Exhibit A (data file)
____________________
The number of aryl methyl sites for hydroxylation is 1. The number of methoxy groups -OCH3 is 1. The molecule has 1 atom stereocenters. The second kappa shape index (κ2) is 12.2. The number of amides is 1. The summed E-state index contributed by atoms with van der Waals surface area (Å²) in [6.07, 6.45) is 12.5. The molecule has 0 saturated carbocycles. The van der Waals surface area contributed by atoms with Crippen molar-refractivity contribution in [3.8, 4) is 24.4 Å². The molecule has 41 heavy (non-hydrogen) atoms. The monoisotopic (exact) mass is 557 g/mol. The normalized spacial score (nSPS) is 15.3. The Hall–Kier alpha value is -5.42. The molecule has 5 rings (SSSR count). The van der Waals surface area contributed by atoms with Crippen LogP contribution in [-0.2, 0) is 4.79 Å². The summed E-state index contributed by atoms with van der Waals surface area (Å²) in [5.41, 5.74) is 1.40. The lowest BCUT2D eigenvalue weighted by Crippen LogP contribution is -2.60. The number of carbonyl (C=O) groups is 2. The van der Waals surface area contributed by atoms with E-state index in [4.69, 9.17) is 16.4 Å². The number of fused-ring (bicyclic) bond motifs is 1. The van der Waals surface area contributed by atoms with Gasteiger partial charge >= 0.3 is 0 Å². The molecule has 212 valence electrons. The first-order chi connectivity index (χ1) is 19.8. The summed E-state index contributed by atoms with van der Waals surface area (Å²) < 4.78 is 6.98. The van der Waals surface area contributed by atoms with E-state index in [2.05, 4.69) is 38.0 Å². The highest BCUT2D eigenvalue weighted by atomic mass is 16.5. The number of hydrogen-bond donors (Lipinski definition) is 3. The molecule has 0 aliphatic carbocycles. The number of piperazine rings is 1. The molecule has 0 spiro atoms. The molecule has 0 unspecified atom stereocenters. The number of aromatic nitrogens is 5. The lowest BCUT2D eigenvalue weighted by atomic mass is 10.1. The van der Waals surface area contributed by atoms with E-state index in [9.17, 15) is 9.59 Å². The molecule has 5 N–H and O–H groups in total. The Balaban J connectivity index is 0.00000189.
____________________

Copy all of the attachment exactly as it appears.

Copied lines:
The number of aryl methyl sites for hydroxylation is 1. The number of methoxy groups -OCH3 is 1. The molecule has 1 atom stereocenters. The second kappa shape index (κ2) is 12.2. The number of amides is 1. The summed E-state index contributed by atoms with van der Waals surface area (Å²) in [6.07, 6.45) is 12.5. The molecule has 0 saturated carbocycles. The van der Waals surface area contributed by atoms with Crippen molar-refractivity contribution in [3.8, 4) is 24.4 Å². The molecule has 41 heavy (non-hydrogen) atoms. The monoisotopic (exact) mass is 557 g/mol. The normalized spacial score (nSPS) is 15.3. The Hall–Kier alpha value is -5.42. The molecule has 5 rings (SSSR count). The van der Waals surface area contributed by atoms with Crippen LogP contribution in [-0.2, 0) is 4.79 Å². The summed E-state index contributed by atoms with van der Waals surface area (Å²) in [5.41, 5.74) is 1.40. The lowest BCUT2D eigenvalue weighted by Crippen LogP contribution is -2.60. The number of carbonyl (C=O) groups is 2. The van der Waals surface area contributed by atoms with E-state index in [4.69, 9.17) is 16.4 Å². The number of fused-ring (bicyclic) bond motifs is 1. The van der Waals surface area contributed by atoms with Gasteiger partial charge >= 0.3 is 0 Å². The molecule has 212 valence electrons. The first-order chi connectivity index (χ1) is 19.8. The summed E-state index contributed by atoms with van der Waals surface area (Å²) < 4.78 is 6.98. The van der Waals surface area contributed by atoms with E-state index in [2.05, 4.69) is 38.0 Å². The highest BCUT2D eigenvalue weighted by atomic mass is 16.5. The number of hydrogen-bond donors (Lipinski definition) is 3. The molecule has 0 aliphatic carbocycles. The number of piperazine rings is 1. The molecule has 0 spiro atoms. The molecule has 0 unspecified atom stereocenters. The number of aromatic nitrogens is 5. The lowest BCUT2D eigenvalue weighted by atomic mass is 10.1. The van der Waals surface area contributed by atoms with E-state index in [9.17, 15) is 9.59 Å². The molecule has 5 N–H and O–H groups in total. The Balaban J connectivity index is 0.00000189.